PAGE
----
When the engineered tissue was implanted into rats, between the right atrium and right ventricle, the implanted cells integrated with the surrounding heart tissue and electrically coupled to neighboring heart cells. Optical mapping of the heart showed that in nearly a third of the hearts, the engineered tissue had established an electrical conduction pathway, which disappeared when the implants were destroyed. The implants remained functional through the animals' lifespan (about 3 years).This is interesting because it is basically creating a biologic accessory pathway. We "heart electrical types" like to speculate about issues that might occur when skeletal muscle is used for the conduction system:
"The advantage of using myoblasts is that they can be taken from skeletal muscle rather than the heart itself--which will be important for newborns whose hearts are so tiny they cannot spare any tissue for the biopsy--and that they're resistant to ischemia, meaning they can go without a good blood supply for a relatively long period of time," (investigator) Cowan says.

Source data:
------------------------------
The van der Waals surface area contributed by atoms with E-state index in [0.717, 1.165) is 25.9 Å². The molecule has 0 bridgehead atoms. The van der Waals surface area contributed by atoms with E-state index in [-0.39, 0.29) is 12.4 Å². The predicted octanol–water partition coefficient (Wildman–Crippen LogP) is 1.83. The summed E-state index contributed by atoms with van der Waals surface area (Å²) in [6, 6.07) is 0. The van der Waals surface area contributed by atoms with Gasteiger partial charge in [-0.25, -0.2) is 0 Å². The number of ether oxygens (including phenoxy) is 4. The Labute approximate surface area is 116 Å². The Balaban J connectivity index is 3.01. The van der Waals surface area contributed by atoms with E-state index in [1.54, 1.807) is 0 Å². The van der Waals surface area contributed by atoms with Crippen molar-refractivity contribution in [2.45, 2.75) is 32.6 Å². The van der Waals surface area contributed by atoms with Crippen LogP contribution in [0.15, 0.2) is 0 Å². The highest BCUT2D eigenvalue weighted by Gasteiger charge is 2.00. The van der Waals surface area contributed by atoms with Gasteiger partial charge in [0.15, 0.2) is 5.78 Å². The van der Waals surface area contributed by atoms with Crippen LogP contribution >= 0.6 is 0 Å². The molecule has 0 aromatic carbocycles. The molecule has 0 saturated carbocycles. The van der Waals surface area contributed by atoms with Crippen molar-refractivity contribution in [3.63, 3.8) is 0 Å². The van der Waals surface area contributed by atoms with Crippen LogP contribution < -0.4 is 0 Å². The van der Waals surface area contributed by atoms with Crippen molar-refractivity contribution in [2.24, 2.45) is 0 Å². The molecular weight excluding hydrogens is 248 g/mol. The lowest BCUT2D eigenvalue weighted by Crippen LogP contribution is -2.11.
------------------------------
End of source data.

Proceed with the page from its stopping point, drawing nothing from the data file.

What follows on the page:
- There might not be decremental conduction properties (like the normal AV node), so atrial fibrillation might be a dangerous because it might conduct too rapidly and induce dangerous lower chamber (ventricular) arrhythmias.
- Since only one in three mice "took" with the biologic implant, this won't be reliable enough to implement this in humans (especially children) yet.
- Some heart block occurs in an anterograde-only direction (from atrium to ventricle) but conduction through the normal AV node can be maintained in a retrograde (ventricle to atrium) direction. If a tachycardia were created in patients with such a biologic accessory pathway implant anterograde down the implant and conduction circulated back to the atrium by the person's normal AV node, which should be ablated?
- How will drugs effect skeletal muscle implants in the heart?
- The human immune system might recognize these cells as foreign from biologic manipulation, and late failure due to late scarring and failure of conduction might occur.
(Isn't is amazing how many new questions can be generated from new research like this!)
But the work is cool, nonetheless, and worthwhile since issues raised with this work might effect other areas in biologic research. Many teams are working on this... But its great to see the developments so far. I wish ALL researchers in this area the best of luck!
--Wes (via Instapundit and Slashdot)